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The Mike Hext Sextet.

The Mike Hext Sextet – Mike Hext (trombone), Pete Beament (drums), Rob Leake (tenor sax), Paul Kimber (double bass), Lynda Murray (alto sax) and Mike Horler (piano).

Memorable jazz night in Robertsbridge

Saxophonist Lynda Murray is a regular participant in jazz concerts around Hastings. Here she reports on the Mike Hext Sextet’s recent gig in Robertsbridge, featuring special guest John Horler on piano and, during the second set, herself on alto.

Robertsbridge Jazz Club’s special guest for May was John Horler, an established jazz pianist who is well-known for playing with the late Johnny Dankworth, Cleo Lane, Ronnie Ross, Pete King and Jimmy Hastings (who coincidently I had some soprano sax lessons with in the early 80s). The hall is full because many of the villagers come and support their monthly jazz event.

The second number of the night was I’ll Remember April (Raye-DePaul), which has a first section played with a Latin feel and the second with a swing feel. During the first section John managed to take us to Cuba playing complex montunas – a repeated pattern that works across the rhythm but with the harmony of the other rhythm section players – then segued over to a West Coast swing style for the second section.

He alternated between these genres during his solo, lifting the music into a very special place. We are no longer in a village hall but a London jazz club.

Also playing that night were Mike Hext (trombone), Rob Leake (tenor sax), Paul Kimber (double bass), Pete Beament (drums) and an extra guest for the second set, yours truly Lynda Murray on alto sax.

From classical to jazz

What makes Mike Hext and Paul Kimber extraordinary is that they are top orchestral musicians, both playing for the Royal Opera House Orchestra besides other performing and composing activities. Mike was also the first ever BBC Young Musician of the Year winner, in 1978. I suspect they play jazz because it touches parts of the creative soul that classical music does not – the genre that they are highly trained to play does not allow for this type of expression and creativity.

A fantastic stand-out moment in the first set was when Mike played the valve trombone – this is smaller than a regular trombone and plays in the same register, but reminds me of the sound of the flugelhorn, mellow, mellifluous and magical. Mike plays the valve trombone extremely well and gave a beautiful rendition of the ballad Never Let Me Go (Jay Livingston), capturing a moment of love and longing.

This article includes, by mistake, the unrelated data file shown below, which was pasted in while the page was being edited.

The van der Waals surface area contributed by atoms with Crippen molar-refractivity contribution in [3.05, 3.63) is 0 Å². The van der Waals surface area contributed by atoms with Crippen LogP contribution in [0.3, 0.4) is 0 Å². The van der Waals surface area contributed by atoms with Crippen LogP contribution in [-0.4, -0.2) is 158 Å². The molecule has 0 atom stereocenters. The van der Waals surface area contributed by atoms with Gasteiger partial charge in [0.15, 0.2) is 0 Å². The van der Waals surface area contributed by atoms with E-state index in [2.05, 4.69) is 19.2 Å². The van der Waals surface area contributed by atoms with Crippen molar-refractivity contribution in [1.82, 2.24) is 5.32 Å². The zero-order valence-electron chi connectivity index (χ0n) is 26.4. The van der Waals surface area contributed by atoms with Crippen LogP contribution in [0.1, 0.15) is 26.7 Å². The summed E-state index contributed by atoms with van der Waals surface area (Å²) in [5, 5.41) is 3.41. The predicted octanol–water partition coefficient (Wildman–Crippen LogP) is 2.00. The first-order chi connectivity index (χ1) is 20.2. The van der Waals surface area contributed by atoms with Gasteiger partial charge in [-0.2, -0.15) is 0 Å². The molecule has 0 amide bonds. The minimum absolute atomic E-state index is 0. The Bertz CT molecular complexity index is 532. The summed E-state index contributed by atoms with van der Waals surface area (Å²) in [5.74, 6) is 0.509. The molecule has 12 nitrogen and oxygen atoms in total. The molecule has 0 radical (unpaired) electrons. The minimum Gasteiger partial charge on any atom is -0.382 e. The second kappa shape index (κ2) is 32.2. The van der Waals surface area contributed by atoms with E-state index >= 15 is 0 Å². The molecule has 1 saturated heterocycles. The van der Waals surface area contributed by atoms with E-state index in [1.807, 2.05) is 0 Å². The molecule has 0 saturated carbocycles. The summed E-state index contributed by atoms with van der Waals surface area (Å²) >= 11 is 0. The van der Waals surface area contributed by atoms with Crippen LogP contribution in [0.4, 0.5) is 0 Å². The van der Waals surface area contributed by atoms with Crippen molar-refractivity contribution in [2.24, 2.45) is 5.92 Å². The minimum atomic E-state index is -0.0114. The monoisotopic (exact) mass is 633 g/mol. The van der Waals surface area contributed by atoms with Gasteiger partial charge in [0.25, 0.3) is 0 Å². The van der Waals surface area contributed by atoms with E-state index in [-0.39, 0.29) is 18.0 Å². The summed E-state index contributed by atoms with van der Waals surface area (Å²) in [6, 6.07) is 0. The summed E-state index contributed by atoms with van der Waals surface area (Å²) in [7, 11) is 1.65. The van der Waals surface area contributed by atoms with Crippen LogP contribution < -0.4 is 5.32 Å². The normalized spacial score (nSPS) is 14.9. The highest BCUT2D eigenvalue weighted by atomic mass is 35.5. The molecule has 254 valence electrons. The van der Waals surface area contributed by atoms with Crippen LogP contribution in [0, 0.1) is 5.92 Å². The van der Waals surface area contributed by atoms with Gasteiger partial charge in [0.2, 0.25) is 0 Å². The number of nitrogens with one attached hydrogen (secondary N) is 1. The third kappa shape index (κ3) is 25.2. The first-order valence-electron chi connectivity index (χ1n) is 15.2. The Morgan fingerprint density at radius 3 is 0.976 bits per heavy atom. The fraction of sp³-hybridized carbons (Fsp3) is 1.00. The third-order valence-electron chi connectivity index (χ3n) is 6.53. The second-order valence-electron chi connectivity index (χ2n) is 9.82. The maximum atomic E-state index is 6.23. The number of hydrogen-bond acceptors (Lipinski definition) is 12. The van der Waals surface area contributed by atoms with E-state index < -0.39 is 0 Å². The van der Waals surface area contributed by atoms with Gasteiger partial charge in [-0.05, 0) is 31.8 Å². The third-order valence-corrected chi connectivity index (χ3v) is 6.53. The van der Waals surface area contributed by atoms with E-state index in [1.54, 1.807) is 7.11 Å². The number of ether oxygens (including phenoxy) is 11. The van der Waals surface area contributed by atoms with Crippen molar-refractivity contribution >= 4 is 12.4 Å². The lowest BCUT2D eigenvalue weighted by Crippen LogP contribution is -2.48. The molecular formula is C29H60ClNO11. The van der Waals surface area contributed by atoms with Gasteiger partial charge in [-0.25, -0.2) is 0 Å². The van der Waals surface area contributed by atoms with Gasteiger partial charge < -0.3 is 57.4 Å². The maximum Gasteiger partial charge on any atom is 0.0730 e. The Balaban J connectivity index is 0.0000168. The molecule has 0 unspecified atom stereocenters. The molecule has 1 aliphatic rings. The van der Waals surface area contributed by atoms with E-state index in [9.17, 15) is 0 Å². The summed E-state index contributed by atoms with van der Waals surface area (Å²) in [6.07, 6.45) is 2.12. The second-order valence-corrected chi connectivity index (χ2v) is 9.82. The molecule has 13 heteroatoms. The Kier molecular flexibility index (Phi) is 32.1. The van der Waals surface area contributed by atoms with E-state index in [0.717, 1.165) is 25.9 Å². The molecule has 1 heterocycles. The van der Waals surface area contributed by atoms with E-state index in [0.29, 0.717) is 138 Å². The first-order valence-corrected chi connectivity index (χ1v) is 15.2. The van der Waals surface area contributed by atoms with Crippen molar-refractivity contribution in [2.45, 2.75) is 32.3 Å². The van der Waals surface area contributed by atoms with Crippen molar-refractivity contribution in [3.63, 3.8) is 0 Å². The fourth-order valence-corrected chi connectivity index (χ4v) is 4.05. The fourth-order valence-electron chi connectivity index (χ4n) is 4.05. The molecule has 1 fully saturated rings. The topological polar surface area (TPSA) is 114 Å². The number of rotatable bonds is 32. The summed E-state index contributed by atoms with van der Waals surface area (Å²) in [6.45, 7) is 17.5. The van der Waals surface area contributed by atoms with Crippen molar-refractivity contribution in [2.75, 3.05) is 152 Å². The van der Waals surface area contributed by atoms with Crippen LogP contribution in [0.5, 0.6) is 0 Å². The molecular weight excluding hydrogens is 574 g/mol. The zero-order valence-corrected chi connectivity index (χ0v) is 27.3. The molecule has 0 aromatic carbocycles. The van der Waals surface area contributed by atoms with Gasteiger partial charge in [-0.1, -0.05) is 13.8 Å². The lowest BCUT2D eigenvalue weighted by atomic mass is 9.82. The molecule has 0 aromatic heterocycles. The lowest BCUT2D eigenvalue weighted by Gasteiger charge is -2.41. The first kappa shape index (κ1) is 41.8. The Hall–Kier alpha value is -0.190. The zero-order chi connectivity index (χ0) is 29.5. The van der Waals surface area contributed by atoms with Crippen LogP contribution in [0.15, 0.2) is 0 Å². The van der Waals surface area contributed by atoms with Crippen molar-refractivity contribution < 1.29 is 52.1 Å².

The illustrious Paul Kimber (principal double bass with the Royal Opera House) is also a great jazz bassist. He accompanies and solos with a total command of the language and has a beautiful light touch on his instrument. He can make the bass sing and his solos were well received. He even played a solo using the bow – very difficult and hardly ever done in a jazz context.

Strict drum style

Rob Leake (tenor sax) gave a good rendition of Recorda-Me (Jo Henderson) and played a lively solo. Pete Beament, now in his seventies and a retired classical percussionist, kept everyone together with his strict drum style and his light touch on the cymbals.

Now I can’t review myself but I can tell you a little about my experience of playing with the great John Horler. I opened with Stolen Moments (Oliver Nelson) and completely unplanned we played the head as a duet, then on Stella by Starlight (Victor Young), speaking the same language, we had a lovely conversation during my solo.The audience showed their appreciation by cheering – fantastic!

The rest of the second set was a lot of fun and flew by, it was great to play with these guys. I went home with John Horler’s words echoing in my head: “I enjoyed playing with you, Lynda, and I would like to play with you again.”

Posted 15:21 Wednesday, Jun 14, 2017 In: Music & Sound

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